The monster flies

Up to the moment of launch, the entire weight of the space vehicle had been resting on four hold-down arms mounted around the edge of a 14-metre hole in the launch platform through which the engines could belch their fire. These arms included strong pincers with mechanical linkages that firmly held the base of the first stage to the platform. When the computers controlling the launch had decided that all the engines were up to full thrust, the four hold-down arms were opened by their linkages being pneumatically collapsed. Simultaneously, three small masts that had been supplying fuel and other services to the bottom of the S-IC disconnected and swung upwards. Protective hoods fell over both the arms and masts before the vehicle rose and the full blast of the F-1 exhaust hit them.

The release of the Saturn V was not instantaneous: it was once described as more of an ooze-off rather than lift-off. This was in part due to a number of tapered pins mounted to the launch platform, which were pulled through dies affixed to the bottom of the SIC. Their deformation controlled the acceleration of the rocket for the first 15 centimetres of ascent.

As soon as the immensely heavy vehicle began to rise, it could not safely return to the pad, so for the first 30 seconds of flight, intentional shutdown of the engines was explicitly inhibited. Reacting to this change in circumstances, five access arms that had continued to service the vehicle up to the moment of launch had to swing clear immediately, their motion triggered by the first 2 centimetres of travel. As part of that action, all the umbilicals connected to the vehicle had to drop away, their disconnection serving as the starting point for the first of seven timebases that orchestrated the control of the Saturn V. Timebase 1 would operate through most of the first-stage burn.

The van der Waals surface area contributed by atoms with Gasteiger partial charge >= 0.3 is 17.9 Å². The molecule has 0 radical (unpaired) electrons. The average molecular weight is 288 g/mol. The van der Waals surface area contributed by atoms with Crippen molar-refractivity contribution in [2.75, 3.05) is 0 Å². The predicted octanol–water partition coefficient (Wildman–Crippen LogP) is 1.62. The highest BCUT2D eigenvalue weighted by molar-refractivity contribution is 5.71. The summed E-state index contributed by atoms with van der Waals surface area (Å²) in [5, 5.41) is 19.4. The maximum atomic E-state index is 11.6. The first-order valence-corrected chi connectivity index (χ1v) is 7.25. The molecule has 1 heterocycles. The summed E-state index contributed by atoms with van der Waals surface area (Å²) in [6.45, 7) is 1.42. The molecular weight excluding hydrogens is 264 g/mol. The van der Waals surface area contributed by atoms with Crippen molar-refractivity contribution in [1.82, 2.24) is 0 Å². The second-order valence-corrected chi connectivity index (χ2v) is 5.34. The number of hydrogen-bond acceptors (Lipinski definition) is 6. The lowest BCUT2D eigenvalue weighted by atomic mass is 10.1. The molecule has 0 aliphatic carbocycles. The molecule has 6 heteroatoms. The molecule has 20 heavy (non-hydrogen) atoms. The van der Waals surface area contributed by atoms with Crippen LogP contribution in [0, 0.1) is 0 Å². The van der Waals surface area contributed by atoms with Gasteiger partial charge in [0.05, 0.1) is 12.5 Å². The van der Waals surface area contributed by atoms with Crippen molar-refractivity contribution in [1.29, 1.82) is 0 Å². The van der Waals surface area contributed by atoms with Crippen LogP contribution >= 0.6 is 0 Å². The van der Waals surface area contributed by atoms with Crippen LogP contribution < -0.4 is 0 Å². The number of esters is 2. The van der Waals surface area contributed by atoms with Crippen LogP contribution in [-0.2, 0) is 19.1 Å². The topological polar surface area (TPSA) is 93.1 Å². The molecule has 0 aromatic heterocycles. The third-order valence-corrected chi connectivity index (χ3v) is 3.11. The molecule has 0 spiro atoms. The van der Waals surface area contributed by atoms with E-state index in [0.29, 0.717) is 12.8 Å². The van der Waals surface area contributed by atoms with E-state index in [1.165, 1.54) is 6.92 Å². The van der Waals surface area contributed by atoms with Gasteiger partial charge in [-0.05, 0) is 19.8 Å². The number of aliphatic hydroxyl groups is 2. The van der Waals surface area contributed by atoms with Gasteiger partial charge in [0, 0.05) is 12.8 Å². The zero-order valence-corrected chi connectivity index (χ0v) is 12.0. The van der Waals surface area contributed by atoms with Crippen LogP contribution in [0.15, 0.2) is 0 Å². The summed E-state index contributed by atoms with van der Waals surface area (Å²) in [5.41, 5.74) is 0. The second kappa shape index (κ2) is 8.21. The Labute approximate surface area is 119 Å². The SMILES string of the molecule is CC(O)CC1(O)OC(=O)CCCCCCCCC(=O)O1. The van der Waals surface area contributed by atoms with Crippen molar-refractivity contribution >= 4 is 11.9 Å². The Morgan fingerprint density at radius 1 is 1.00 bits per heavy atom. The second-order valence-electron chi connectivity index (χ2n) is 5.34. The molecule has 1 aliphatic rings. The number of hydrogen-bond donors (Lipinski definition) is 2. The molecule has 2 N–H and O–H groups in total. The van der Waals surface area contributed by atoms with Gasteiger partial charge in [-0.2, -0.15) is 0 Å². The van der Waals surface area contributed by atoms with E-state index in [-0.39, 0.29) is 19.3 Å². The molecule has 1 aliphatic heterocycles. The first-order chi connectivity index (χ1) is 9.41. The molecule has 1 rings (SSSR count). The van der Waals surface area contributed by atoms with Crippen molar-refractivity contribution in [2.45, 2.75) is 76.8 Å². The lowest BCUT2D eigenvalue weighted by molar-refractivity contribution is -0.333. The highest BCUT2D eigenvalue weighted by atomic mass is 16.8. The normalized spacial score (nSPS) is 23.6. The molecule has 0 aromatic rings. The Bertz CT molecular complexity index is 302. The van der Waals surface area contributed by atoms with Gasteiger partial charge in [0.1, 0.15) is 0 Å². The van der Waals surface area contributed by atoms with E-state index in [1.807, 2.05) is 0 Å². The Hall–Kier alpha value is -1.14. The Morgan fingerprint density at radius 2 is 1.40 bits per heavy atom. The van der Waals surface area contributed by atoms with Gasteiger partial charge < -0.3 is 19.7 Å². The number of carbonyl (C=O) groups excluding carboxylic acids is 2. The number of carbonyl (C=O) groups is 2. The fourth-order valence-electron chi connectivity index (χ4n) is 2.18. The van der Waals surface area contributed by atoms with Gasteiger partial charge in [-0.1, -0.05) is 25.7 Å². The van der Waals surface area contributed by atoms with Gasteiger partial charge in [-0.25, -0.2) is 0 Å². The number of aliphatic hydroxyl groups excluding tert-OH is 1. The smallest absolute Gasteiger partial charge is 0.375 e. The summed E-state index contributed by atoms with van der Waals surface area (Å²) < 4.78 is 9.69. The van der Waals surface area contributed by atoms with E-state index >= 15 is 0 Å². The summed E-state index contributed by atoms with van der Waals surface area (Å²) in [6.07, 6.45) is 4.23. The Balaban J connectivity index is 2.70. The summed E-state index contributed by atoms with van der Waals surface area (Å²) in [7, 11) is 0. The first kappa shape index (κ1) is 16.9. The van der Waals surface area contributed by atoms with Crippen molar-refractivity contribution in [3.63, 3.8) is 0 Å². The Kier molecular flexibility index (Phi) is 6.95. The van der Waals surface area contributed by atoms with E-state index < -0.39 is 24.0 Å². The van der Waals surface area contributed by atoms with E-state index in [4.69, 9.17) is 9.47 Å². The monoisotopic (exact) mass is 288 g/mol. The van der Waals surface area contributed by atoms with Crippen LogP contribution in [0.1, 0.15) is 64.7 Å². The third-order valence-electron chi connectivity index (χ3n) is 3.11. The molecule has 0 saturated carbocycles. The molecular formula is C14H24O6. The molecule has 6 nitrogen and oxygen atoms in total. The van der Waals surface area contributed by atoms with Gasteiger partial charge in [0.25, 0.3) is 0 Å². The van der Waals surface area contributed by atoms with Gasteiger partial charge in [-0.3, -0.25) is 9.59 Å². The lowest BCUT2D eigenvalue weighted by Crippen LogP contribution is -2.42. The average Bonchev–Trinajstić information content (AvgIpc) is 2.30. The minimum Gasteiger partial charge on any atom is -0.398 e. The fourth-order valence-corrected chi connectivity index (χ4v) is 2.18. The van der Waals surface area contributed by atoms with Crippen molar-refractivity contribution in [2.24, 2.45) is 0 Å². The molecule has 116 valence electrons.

As 3,000 tonnes of metal and volatile propellant rose past the umbilical tower, it could be seen to lean disconcertingly away as though it were about to go out of control. This was an entirely planned yaw rotation designed to manoeuvre the rocket away from the launch tower as a precaution in case a swing arm were to fail to retract or a gust of wind were to push the vehicle back towards the unyielding tower.

Apollo 15 begins its ascent from Pad 39A as the swing arms retract.

Apollo 11, eight seconds into its flight.

It took about 10 seconds for the entire length of the space vehicle to clear the tower, and responsibility for the mission then passed from the Launch Control Center in Florida to the Mission Operations Control Room (MOCR) on the outskirts of Houston, Texas.

Twenty seconds after lift-off, the four outboard engines canted away from the centreline so that if one of them were to fail, the others would be directing their thrust nearer to the vehicle's centre of gravity, improving the chances of the instrument unit continuing to steer the rocket successfully.

The first two minutes of the Saturn V's flight was a spectacular affair attracting many hundreds of thousands of sightseers to the roads and beaches around Kennedy Space Center to witness each launch. Over a million people are believed to have gathered for the launch of Apollo 11. At the launch of Apollo 4, the first time the Saturn V had flown, TV presenter Walter Cronkite was bemused to find pieces of the ceiling coming down around him as the roar from the five F-1s shook the temporary CBS studio from 5 kilometres away as millions of viewers looked on. Until then, few had appreciated the intensity of sound from five of these engines in free air. Once the sound finally reached them, people described how they didn't so much hear the rocket as feel it. The slow rate of this leviathan's majestic rise only served to lengthen its assault on the body.

Apollo 11, eight seconds into its flight.

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